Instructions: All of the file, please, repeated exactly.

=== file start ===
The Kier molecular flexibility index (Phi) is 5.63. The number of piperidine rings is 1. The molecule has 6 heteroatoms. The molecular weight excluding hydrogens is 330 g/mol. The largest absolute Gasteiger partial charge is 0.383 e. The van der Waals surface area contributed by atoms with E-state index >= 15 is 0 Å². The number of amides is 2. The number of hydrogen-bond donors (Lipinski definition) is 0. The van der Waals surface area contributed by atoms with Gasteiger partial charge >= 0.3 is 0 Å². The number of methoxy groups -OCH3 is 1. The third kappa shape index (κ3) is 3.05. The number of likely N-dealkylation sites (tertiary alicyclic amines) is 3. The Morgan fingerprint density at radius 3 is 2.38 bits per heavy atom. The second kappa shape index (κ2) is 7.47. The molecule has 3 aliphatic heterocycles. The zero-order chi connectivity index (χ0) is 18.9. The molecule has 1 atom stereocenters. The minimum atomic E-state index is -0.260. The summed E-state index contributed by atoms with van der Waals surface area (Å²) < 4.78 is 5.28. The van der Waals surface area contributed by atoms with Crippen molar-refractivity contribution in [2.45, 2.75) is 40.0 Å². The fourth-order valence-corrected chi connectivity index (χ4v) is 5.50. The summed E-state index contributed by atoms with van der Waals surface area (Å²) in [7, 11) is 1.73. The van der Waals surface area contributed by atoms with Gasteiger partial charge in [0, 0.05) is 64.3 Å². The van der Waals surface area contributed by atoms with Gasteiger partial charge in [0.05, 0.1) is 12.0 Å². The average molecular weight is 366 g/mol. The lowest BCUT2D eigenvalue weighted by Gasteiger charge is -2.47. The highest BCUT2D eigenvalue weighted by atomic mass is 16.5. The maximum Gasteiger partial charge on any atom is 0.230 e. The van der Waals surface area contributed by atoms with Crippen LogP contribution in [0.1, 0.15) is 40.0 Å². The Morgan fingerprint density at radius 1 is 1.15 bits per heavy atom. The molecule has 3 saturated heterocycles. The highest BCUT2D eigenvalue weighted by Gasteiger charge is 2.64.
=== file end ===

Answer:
The Kier molecular flexibility index (Phi) is 5.63. The number of piperidine rings is 1. The molecule has 6 heteroatoms. The molecular weight excluding hydrogens is 330 g/mol. The largest absolute Gasteiger partial charge is 0.383 e. The van der Waals surface area contributed by atoms with E-state index >= 15 is 0 Å². The number of amides is 2. The number of hydrogen-bond donors (Lipinski definition) is 0. The van der Waals surface area contributed by atoms with Gasteiger partial charge >= 0.3 is 0 Å². The number of methoxy groups -OCH3 is 1. The third kappa shape index (κ3) is 3.05. The number of likely N-dealkylation sites (tertiary alicyclic amines) is 3. The Morgan fingerprint density at radius 3 is 2.38 bits per heavy atom. The second kappa shape index (κ2) is 7.47. The molecule has 3 aliphatic heterocycles. The zero-order chi connectivity index (χ0) is 18.9. The molecule has 1 atom stereocenters. The minimum atomic E-state index is -0.260. The summed E-state index contributed by atoms with van der Waals surface area (Å²) < 4.78 is 5.28. The van der Waals surface area contributed by atoms with Crippen molar-refractivity contribution in [2.45, 2.75) is 40.0 Å². The fourth-order valence-corrected chi connectivity index (χ4v) is 5.50. The summed E-state index contributed by atoms with van der Waals surface area (Å²) in [7, 11) is 1.73. The van der Waals surface area contributed by atoms with Gasteiger partial charge in [0, 0.05) is 64.3 Å². The van der Waals surface area contributed by atoms with Gasteiger partial charge in [0.05, 0.1) is 12.0 Å². The average molecular weight is 366 g/mol. The lowest BCUT2D eigenvalue weighted by Gasteiger charge is -2.47. The highest BCUT2D eigenvalue weighted by atomic mass is 16.5. The maximum Gasteiger partial charge on any atom is 0.230 e. The van der Waals surface area contributed by atoms with Crippen LogP contribution in [0.1, 0.15) is 40.0 Å². The Morgan fingerprint density at radius 1 is 1.15 bits per heavy atom. The molecule has 3 saturated heterocycles. The highest BCUT2D eigenvalue weighted by Gasteiger charge is 2.64.